Part of the reading that was due in class on January 19th was one of the appendix’s (A,B, or C).  Because the topic of research methods was just short of being pounded into the group, I decided to blog about my reading, Appendix A.  For those who did not read this, it is about the event of a female firefighter, Alice, coming into the world of many firefighters.  I am not going to give a summary of it, but there were a couple of points about normality that were very interesting and worth mentioning.   One of the first was the fact that one would assume that a female coming into a group of males would cause conflict and a sense of discomfort on many levels.  On some levels this may be true, but the author mentions that there is a sense of a kind of preconscious (meaning not completely aware of) compromise because “both she and the men on her shift must share some sort of common sense of what is and is not appropriate behavior” (200).  This is fascinating due to the fact that there is a shift the firefighters normality when Alice comes into the picture; however there is an overall sense of give and take which demonstrates that the way of life is not only constantly changing, but the individual is changing or adapting right along with it whether or not it is known to that person.  When interviewed, Alice mentioned how many of her male coworkers would apologize after swearing, which shows that they would still at in their norm, but soon realized that their norm had changed.  In addition to this, Alice mentioned how one particular coworker would purposely be crude and say sexual jokes in order to make her uncomfortable.  He was deliberately going out of his norm so that the thing interfering with his normal way of life at work would go away and things could return to his normal.  This can go to show that some people can handle a shift in their norm and some cannot.

On a personal note, I have had some experience with this.  I work at a daycare at an elementary school and have worked there for almost four years.  My company recently hired its first male employee ever since it has opened in 1988.  Now there was a definite shift in the norm at work, in my other coworkers, and myself.  For me, it did not take me long to return to where I felt comfortable, but I think it is fair to say that where my norm is not is not where it was a year ago.  Overall, it seems like the lesson to be learned here is obvious, there are changes that are going to shift your norm and your comfort level, but eventually you will change and adapt so you will gain a new norm.  I still wonder if there is ever a change that I cannot adapt to and what would happen in that case?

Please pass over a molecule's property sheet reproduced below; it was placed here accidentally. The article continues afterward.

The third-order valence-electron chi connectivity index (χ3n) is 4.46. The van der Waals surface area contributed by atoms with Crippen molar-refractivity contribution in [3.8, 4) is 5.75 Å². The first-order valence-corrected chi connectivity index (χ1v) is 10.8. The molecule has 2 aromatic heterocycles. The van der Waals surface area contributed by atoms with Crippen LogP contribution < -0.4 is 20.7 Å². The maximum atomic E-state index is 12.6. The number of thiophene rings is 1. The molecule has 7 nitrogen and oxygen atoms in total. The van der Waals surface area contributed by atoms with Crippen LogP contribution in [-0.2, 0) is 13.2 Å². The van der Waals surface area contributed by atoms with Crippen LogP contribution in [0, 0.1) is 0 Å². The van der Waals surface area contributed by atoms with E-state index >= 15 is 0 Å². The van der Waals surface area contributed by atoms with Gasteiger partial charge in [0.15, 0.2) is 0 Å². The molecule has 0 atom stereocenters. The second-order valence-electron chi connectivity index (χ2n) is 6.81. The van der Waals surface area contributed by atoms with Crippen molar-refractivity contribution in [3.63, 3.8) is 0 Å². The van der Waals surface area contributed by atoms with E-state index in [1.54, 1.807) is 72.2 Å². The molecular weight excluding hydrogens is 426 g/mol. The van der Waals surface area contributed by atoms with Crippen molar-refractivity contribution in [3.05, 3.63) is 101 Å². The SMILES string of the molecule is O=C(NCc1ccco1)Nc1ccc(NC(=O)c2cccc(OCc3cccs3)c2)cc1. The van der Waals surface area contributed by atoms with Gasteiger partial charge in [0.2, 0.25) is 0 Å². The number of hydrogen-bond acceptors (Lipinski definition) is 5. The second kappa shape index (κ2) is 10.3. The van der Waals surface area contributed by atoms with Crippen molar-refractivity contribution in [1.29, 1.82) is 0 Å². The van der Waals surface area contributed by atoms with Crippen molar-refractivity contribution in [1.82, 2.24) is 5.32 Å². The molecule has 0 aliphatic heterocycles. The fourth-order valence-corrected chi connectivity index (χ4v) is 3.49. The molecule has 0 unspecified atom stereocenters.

Saturday, January 15, 2011

Blog #1

During class on January 12, 2011, one of the topics that were discussed in lecture was the topic pertaining to nature versus culture.  Nature means the biological needs of all humans need to participate in to survive.  These biological needs include breathing, eating, sleeping, eliminating, and drinking.  Culture pertains to the differences of how people achieve these biological needs.  The example that was used in class was the one of eliminating.  In American culture, this act is very private and one that people don’t talk about at length.  In other cultures, however, this act is not as private and is seen as a no-big-deal piece of living life.  I don’t think that when a person hears the word “culture” that he or she think of the differences in those situations; he or she probably think of more along the lines of language, art, and traditions within a group of people. I admit I was one of those people.  These biological needs are so obvious, in a sense, that a person does not take them into account in terms of looking at culture.

I found a wonderful example in the differences in these needs in different cultures and how sometimes different cultures clash.  I saw a movie awhile back entitled “Mr. Baseball” starring Tom Selleck.  This movie is about an arrogant Yankee baseball player (Tom Selleck) who is transferred to a Japan to play baseball on a Japanese team.  One can probably already foresee countless culture clashes that can possible happen.  In the scene I have linked below, Selleck is at the home of the woman he is seeing, who lives with her father (who happens to be his baseball coach) and her grandparents.   They are sitting down for a meal and there are obvious differences in how the two cultures participate in the biological need of eating.  There is one scene where the daughter is faced with the choice of pouring Selleck or her father the tea first.  Before this scene happened, it was explained that the daughter traditionally pours the tea to the “man of the house” before anyone else.   I really love this scene in the movie because one can view the culture difference in eating where there is custom and tradition.

One reason that Selleck has a hard time fitting in this culture is because he does not want to have anything to do with it (at least in the beginning).  This makes me wonder how difficult would it be to adapt to another culture if one was willing versus not willing to participate.  Especially considering the way the biological needs are taken care of, which adds a whole new dynamic to just thinking of language, art, and customs.